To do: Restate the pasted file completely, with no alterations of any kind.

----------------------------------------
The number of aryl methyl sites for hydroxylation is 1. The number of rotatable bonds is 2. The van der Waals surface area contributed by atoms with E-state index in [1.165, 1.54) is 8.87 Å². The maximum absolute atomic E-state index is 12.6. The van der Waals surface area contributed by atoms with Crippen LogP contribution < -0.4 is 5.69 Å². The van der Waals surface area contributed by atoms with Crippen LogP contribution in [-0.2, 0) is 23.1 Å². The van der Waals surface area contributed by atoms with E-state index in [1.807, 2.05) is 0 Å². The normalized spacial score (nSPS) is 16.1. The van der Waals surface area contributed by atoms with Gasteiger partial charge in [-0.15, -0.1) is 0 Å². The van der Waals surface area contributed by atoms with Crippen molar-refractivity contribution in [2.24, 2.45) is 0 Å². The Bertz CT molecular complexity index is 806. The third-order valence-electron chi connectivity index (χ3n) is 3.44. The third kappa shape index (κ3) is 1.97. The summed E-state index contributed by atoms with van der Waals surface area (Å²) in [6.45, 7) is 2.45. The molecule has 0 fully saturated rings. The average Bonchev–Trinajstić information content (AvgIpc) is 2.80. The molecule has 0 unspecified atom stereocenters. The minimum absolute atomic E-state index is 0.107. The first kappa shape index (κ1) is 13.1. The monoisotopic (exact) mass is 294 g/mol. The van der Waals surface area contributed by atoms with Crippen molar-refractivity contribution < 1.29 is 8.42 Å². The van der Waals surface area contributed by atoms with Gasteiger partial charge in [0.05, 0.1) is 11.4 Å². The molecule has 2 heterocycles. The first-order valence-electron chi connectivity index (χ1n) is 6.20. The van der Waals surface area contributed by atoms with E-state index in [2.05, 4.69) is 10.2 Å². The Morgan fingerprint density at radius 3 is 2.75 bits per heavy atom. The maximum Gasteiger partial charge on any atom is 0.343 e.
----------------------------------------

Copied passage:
The number of aryl methyl sites for hydroxylation is 1. The number of rotatable bonds is 2. The van der Waals surface area contributed by atoms with E-state index in [1.165, 1.54) is 8.87 Å². The maximum absolute atomic E-state index is 12.6. The van der Waals surface area contributed by atoms with Crippen LogP contribution < -0.4 is 5.69 Å². The van der Waals surface area contributed by atoms with Crippen LogP contribution in [-0.2, 0) is 23.1 Å². The van der Waals surface area contributed by atoms with E-state index in [1.807, 2.05) is 0 Å². The normalized spacial score (nSPS) is 16.1. The van der Waals surface area contributed by atoms with Gasteiger partial charge in [-0.15, -0.1) is 0 Å². The van der Waals surface area contributed by atoms with Crippen molar-refractivity contribution in [2.24, 2.45) is 0 Å². The Bertz CT molecular complexity index is 806. The third-order valence-electron chi connectivity index (χ3n) is 3.44. The third kappa shape index (κ3) is 1.97. The summed E-state index contributed by atoms with van der Waals surface area (Å²) in [6.45, 7) is 2.45. The molecule has 0 fully saturated rings. The average Bonchev–Trinajstić information content (AvgIpc) is 2.80. The molecule has 0 unspecified atom stereocenters. The minimum absolute atomic E-state index is 0.107. The first kappa shape index (κ1) is 13.1. The monoisotopic (exact) mass is 294 g/mol. The van der Waals surface area contributed by atoms with Crippen molar-refractivity contribution < 1.29 is 8.42 Å². The van der Waals surface area contributed by atoms with Gasteiger partial charge in [0.05, 0.1) is 11.4 Å². The molecule has 2 heterocycles. The first-order valence-electron chi connectivity index (χ1n) is 6.20. The van der Waals surface area contributed by atoms with E-state index in [2.05, 4.69) is 10.2 Å². The Morgan fingerprint density at radius 3 is 2.75 bits per heavy atom. The maximum Gasteiger partial charge on any atom is 0.343 e.